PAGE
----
And so what if it was? Lawrence et al presumably had a certain amount of agency in creating these photos in the first place. Their agency and privacy was taken away by some hackers with too much time and misogyny on their hands. Let’s not feed into that by further denying it to women who do traffic in the commodification of their bodies for a profit, whether explicitly or implicitly. Only then can we start to accept the naked body as something that everyone has and not something that can be “leaked” and used to shame women into submission.

Elsewhere: [Buzzfeed] Those Jennifer Lawrence Pictures Aren’t Scandalous.

[The Guardian] The Great Naked Celebrity Photo Leak of 2014 is Just the Beginning.

[Buzzfeed] Jennifer Lawrence & the History of Cool Girls.

[MamaMia] Jennifer Lawrence is Not an Idiot.

Images via Facebook.

On the (Rest of the) Net.

orange is the new black pennsatuckey teeth

What Orange is the New Black‘s Pennsatucky’s dental health says about class. [Bitch]

The history of the sex education film. [Alternet]

Most women have periods at some stage, so why are we so afraid to talk about them? [The Lifted Brow]

There should be a Bechdel test for mothers in kid’s movies: “Show me an animated kids’ movie that has a named mother in it who lives until the credits roll.” And when mothers are present, they act as a sort of Manic Pixie Dream Mum, paving the way for the main characters—and their fathers—to carry out the rest of the narrative. [The Atlantic]

Duke porn star Belle Knox writes about her experience being slut-shamed from within the industry she works. [Jezebel]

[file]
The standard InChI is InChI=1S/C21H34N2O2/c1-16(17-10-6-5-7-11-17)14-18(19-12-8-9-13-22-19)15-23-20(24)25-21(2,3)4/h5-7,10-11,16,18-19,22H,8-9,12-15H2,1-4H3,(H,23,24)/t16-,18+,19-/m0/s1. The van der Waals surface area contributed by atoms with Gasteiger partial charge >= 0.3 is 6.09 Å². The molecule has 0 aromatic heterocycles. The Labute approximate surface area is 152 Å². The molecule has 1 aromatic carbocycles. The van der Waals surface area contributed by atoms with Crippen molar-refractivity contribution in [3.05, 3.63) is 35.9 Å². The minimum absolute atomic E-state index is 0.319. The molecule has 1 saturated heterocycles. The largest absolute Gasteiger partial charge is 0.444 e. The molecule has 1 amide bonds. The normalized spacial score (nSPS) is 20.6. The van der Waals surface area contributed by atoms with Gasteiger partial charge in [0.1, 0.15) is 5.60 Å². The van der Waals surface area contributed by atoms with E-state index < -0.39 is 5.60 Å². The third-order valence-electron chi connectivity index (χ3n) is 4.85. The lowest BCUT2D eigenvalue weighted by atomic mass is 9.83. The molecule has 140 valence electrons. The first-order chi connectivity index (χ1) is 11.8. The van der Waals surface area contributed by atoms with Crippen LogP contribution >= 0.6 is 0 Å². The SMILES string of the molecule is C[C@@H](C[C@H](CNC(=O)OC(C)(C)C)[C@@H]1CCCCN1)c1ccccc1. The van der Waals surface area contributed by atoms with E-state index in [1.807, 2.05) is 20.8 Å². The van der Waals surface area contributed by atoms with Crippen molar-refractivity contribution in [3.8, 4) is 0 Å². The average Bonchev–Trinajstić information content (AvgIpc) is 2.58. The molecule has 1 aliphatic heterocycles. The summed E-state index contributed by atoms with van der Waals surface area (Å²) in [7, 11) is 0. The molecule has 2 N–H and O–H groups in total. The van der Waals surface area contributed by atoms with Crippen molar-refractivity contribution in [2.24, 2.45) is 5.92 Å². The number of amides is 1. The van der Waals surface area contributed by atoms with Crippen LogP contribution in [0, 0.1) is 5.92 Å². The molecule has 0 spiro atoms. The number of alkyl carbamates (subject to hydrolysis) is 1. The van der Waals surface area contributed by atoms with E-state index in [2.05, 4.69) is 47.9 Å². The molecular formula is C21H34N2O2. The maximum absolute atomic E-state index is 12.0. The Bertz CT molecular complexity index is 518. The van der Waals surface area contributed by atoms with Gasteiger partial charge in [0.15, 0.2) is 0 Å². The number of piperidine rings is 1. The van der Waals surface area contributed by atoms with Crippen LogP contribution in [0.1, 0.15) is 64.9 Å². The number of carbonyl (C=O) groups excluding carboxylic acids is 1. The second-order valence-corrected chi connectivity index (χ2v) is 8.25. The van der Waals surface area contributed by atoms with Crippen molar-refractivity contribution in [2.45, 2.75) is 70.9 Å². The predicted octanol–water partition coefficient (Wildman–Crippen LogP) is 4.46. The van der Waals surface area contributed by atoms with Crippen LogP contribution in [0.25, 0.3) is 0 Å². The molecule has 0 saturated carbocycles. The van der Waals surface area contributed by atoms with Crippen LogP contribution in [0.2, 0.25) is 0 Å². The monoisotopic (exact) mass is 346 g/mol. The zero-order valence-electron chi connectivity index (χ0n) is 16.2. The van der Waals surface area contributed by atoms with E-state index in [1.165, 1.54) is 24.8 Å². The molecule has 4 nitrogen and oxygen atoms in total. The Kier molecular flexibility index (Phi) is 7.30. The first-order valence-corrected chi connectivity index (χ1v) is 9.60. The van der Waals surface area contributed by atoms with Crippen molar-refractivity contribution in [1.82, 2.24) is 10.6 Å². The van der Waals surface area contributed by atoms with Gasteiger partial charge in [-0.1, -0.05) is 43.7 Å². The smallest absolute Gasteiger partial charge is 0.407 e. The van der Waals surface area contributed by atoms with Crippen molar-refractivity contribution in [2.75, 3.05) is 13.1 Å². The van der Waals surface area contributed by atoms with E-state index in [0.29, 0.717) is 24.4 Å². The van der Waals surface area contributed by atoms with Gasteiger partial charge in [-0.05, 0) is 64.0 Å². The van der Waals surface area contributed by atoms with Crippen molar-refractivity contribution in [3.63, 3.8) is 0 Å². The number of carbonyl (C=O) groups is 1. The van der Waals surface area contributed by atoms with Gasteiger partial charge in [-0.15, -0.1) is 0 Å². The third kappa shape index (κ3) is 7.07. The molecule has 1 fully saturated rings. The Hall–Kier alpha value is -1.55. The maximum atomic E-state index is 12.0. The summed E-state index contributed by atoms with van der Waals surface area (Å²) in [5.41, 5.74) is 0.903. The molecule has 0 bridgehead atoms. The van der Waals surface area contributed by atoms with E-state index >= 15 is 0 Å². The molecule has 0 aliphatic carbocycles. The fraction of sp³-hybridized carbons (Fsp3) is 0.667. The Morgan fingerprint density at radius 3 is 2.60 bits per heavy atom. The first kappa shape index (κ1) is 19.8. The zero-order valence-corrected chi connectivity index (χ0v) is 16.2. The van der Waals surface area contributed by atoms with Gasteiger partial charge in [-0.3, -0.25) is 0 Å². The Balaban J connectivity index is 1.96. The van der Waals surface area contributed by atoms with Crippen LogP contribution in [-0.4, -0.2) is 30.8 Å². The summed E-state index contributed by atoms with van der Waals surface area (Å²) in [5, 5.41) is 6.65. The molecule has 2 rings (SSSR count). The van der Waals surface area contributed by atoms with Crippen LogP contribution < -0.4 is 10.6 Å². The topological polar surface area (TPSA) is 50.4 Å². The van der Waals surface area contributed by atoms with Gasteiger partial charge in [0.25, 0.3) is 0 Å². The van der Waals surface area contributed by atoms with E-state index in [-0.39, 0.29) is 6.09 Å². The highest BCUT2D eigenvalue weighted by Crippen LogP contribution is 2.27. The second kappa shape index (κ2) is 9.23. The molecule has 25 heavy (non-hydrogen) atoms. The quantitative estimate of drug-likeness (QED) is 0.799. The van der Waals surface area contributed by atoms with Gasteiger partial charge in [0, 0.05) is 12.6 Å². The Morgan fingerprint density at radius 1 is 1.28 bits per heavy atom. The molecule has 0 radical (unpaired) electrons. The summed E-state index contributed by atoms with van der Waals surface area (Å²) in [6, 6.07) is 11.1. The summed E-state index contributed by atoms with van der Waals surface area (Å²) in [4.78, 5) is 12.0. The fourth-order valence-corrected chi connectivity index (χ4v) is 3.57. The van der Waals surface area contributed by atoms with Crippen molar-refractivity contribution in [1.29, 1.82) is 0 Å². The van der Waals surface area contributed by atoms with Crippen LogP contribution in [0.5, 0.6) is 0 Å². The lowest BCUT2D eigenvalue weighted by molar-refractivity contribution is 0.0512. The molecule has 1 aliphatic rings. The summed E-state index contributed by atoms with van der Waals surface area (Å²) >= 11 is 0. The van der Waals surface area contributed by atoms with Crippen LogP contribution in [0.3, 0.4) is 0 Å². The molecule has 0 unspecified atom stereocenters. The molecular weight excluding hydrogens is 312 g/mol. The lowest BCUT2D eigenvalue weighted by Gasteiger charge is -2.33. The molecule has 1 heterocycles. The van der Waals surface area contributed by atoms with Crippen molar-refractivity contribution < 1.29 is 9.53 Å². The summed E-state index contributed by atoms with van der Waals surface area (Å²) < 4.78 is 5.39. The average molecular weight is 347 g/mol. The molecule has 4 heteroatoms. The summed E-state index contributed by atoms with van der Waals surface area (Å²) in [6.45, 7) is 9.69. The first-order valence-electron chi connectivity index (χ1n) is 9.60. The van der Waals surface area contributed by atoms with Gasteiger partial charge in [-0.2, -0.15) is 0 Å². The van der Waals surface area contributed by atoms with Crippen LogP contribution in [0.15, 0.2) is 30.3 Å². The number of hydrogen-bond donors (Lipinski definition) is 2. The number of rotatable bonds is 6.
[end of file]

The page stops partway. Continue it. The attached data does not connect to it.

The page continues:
Image via Bitch.

On the (Rest of the) Net.

beyonce pretty hurts beauty queen

I’ve probably linked to this before, but in the week Beyonce secretly releases her musical (and video!) feminist manifesto, unpacking her views on women’s equality—and our views on her—seems particularly pertinent. [Bitch] 

But can we really take advice about sticking it to beauty ideals from a woman who chucked a tanty over unflattering SuperBowl photos and curates her Instagram feed to within an inch of its life? [Double X]

In defence of the single girl. [Double X]

On being a “bad feminist”. [The Virginia Quarterly Review]

How can we expect abortion ban exemptions for rape when so many rapes are deemed deserved in the first place? [The Atlantic]

Yet more musings about American Horror Story: Coven and its uncomfortable attitudes about race: is it all about white guilt? [In These Times]

 

I wanted to cut and paste the whole paragraph on Rihanna’s “Pour It Up”, sexual and creative agency and slut-shaming, but since it’s a lengthy portion of the article, head on over and check the whole thing out for yourself: “‘Slut-Shaming’ Has Been Tossed Around So Much It’s Lost All Meaning”. [Jezebel]

Image via RnB Music Blog.

On the (Rest of the) Net.

 

rihanna-pour-it-up

What do strippers think of Rihanna’s “Pour It Up”? [Daily Life]

I wrote about Gossip Girl and inadequacy. [Birdee Mag]

Unpacking the dual feminism and misogyny of American Horror Story: Coven. [LA Review of Books]

Authenticity and performance on social media. [Jezebel]